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Gray whales went extinct in the Atlantic 200 years ago. One was just seen south of Nantucket

A gray whale seen south of Nantucket on March 1, 2024.
New England Aquarium
A gray whale seen south of Nantucket on March 1, 2024.

Researchers from the New England Aquarium saw a gray whale swimming 30 miles south of Nantucket late last week — more than 200 years after the species went extinct in the Atlantic Ocean.

Orla O’Brien, a researcher for the New England Aquarium, saw the whale while flying over it, and noted it’s distinctive lack of a dorsal fin and mottled gray and white skin. But said she couldn’t believe her eyes at first.

“We know what a gray whale is supposed to look like,” she said, “and you're looking at it and you're like, ‘I know this is a gray whale, but there's no way that this could be a gray whale, right? Because they just don't live in the Atlantic.’”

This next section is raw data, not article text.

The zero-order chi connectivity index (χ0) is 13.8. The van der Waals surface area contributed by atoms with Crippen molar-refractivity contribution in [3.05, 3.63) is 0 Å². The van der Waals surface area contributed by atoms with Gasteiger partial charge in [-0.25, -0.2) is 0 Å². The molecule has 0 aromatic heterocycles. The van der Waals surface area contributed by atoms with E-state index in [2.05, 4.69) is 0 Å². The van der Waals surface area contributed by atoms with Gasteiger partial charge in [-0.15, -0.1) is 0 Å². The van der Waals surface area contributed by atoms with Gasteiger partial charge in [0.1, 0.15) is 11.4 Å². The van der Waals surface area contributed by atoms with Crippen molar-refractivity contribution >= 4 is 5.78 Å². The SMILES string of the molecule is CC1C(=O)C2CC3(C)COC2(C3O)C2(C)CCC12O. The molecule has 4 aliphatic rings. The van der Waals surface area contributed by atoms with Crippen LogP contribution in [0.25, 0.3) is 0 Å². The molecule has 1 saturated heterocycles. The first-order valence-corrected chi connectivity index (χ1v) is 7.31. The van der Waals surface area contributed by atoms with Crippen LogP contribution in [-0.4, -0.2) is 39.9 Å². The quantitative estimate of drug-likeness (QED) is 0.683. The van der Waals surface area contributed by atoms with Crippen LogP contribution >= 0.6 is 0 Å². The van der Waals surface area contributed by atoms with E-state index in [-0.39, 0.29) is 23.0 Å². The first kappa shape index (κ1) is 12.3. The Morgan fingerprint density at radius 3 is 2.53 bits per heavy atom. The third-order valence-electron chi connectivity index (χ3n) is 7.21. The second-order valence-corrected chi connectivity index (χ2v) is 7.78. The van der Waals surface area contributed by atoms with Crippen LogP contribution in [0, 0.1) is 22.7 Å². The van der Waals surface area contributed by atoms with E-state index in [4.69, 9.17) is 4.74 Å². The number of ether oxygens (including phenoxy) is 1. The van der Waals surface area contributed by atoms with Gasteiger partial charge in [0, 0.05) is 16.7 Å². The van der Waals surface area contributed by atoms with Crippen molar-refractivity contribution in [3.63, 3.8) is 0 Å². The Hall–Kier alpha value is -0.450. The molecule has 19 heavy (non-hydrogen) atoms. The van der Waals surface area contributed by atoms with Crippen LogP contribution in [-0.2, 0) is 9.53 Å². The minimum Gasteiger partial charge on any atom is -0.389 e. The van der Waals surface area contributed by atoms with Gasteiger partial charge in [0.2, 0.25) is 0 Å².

She theorized that it came to local waters after embarking on a exceptionally long journey. Gray whales are regularly seen in the Pacific Ocean, swimming off the coast of California and Alaska.

This whale most likely continued traveling north around Alaska then turned east when it hit Canada. It would have through the Northwest Passage in the Arctic Ocean, which connects the Atlantic and Pacific.

The Northwest Passage used to be filled with sea ice limiting the species’ range, but that was before climate change.

“As waters have warmed and the Arctic has less ice in it  — or not 100% coverage everywhere — it means that passages have opened up where an animal could actually swim all the way through,” O’Brien said. 

It’s extremely rare to see a gray whale off the East Coast, but in the last 15 years, researchers have seen gray whales in Atlantic and Mediterranean waters five times. One was even seen off the coast of Florida last December.

“Based on photographs from that sighting,” O’Brien said, “we believe this is actually the same animal, which is very cool, and also the most reasonable explanation for there being two sightings, as opposed to two separate whales.”

She said these sightings of gray whales in the Atlantic are a reminder of how quickly marine species respond to climate change, if given the chance.

Eve Zuckoff covers the environment and human impacts of climate change for CAI.